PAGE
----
The Oyo State government, on Wednesday, met with non-state actors to include hunters, vigilante, community heads to review and evolve necessary security strategies.
The meeting convened by Special Adviser to the Oyo State Governor on Security, Mr Fatai Owoseni, and held at the office of the Oyo State Security Trust Fund, Jericho, Ibadan, had in attendance non-state actors and community heads in Oluyole Local Government Area of the state.
In their various reviews, stakeholders at the meeting identified gaps, security-wise, at flashpoints on the Lagos-Ibadan expressway, Onipe-Onigambari-Ijebu-Ode and Abanla-Ogunmakin axis, which the criminals capitalised on, to carry out what they called “opportunistic crimes.”
The non-state actors had emerged with a resolve to ensure security is tightened at flashpoint areas, while utilizing technology where needed and collaborating with the conventional security agencies.
Prior to Wednesday’s meeting, Owoseni had also met with heads of factories, and business entities in Oluyole local government area on the need to vet their staff, especially with investigations indicating that some of them are sell-outs aiding kidnapping
This is as the meeting stressed the need for companies to engage and collaborate with security where their factory is domiciled.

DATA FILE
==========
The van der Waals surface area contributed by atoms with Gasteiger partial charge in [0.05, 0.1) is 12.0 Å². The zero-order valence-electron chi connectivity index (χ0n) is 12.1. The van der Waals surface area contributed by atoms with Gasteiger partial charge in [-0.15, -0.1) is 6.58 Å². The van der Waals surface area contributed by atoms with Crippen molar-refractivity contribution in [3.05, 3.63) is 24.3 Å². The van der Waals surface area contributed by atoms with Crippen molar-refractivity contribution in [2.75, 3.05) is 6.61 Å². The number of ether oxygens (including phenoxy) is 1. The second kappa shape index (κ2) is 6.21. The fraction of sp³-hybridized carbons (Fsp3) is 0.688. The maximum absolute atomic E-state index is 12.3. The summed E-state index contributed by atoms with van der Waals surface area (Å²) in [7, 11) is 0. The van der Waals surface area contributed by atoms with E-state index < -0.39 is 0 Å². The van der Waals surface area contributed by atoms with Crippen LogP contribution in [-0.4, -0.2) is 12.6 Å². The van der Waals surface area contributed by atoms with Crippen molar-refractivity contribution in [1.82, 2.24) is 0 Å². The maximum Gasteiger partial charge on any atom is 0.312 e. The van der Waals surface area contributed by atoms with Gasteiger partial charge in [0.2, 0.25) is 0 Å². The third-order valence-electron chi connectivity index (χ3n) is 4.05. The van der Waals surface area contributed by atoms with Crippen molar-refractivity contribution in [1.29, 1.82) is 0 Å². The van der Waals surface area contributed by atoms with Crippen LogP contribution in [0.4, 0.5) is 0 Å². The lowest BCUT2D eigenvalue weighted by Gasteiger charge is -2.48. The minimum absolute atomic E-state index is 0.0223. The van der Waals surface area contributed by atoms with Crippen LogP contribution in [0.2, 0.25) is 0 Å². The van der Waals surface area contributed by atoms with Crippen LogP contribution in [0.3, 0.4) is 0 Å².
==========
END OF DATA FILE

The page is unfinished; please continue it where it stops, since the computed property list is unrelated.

Speaking on behalf of community heads in Oluyole local government areas, Baale Omi Aboderin village, Olukunmi Egbelade said vigilante had in the last two weeks been involved in defending the Oyo/Ogun boundary, assuring that with increased funding, equipment, they would do more.
Egbelade said the non-state actors are encouraged to ensure tighter security against criminality in the local government area going by the commitment to security shown by the governments of Oyo and Ogun.
Chairman, Oluyole local government area, Mr Olaide Settle said the state had identified the flashpoints, flaws in policing around the local government area and had put in place measures to ensure effective policing.
He added that measures had also been put in place to ensure a symbiotic relationship between conventional security agencies and non-state actors with a view to ensuring that the state is safe